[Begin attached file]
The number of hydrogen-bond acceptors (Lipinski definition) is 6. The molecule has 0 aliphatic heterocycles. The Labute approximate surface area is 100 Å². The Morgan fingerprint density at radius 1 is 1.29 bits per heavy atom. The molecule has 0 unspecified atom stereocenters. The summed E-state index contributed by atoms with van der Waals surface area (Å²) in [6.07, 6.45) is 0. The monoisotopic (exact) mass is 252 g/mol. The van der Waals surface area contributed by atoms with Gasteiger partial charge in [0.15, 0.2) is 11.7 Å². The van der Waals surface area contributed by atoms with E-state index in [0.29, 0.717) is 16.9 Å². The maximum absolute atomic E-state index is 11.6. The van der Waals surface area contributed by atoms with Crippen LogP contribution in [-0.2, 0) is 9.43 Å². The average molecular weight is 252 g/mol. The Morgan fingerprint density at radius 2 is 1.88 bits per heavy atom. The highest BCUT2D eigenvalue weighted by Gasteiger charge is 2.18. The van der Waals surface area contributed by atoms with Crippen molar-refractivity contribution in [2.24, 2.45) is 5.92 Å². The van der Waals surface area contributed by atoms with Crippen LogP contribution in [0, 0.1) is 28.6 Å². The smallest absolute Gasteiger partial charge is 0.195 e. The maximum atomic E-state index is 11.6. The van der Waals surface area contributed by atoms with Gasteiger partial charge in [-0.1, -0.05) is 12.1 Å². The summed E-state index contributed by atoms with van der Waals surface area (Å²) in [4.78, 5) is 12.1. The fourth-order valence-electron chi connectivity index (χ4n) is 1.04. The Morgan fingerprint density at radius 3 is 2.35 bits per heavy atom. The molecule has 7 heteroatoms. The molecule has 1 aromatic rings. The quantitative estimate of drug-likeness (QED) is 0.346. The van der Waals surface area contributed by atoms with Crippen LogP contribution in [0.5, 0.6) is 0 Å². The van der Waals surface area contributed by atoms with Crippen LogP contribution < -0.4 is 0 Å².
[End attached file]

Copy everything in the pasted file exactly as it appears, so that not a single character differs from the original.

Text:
The number of hydrogen-bond acceptors (Lipinski definition) is 6. The molecule has 0 aliphatic heterocycles. The Labute approximate surface area is 100 Å². The Morgan fingerprint density at radius 1 is 1.29 bits per heavy atom. The molecule has 0 unspecified atom stereocenters. The summed E-state index contributed by atoms with van der Waals surface area (Å²) in [6.07, 6.45) is 0. The monoisotopic (exact) mass is 252 g/mol. The van der Waals surface area contributed by atoms with Gasteiger partial charge in [0.15, 0.2) is 11.7 Å². The van der Waals surface area contributed by atoms with E-state index in [0.29, 0.717) is 16.9 Å². The maximum absolute atomic E-state index is 11.6. The van der Waals surface area contributed by atoms with Crippen LogP contribution in [-0.2, 0) is 9.43 Å². The average molecular weight is 252 g/mol. The Morgan fingerprint density at radius 2 is 1.88 bits per heavy atom. The highest BCUT2D eigenvalue weighted by Gasteiger charge is 2.18. The van der Waals surface area contributed by atoms with Crippen molar-refractivity contribution in [2.24, 2.45) is 5.92 Å². The van der Waals surface area contributed by atoms with Crippen LogP contribution in [0, 0.1) is 28.6 Å². The smallest absolute Gasteiger partial charge is 0.195 e. The maximum atomic E-state index is 11.6. The van der Waals surface area contributed by atoms with Gasteiger partial charge in [-0.1, -0.05) is 12.1 Å². The summed E-state index contributed by atoms with van der Waals surface area (Å²) in [4.78, 5) is 12.1. The fourth-order valence-electron chi connectivity index (χ4n) is 1.04. The Morgan fingerprint density at radius 3 is 2.35 bits per heavy atom. The molecule has 7 heteroatoms. The molecule has 1 aromatic rings. The quantitative estimate of drug-likeness (QED) is 0.346. The van der Waals surface area contributed by atoms with Crippen LogP contribution in [0.5, 0.6) is 0 Å². The van der Waals surface area contributed by atoms with Crippen LogP contribution < -0.4 is 0 Å².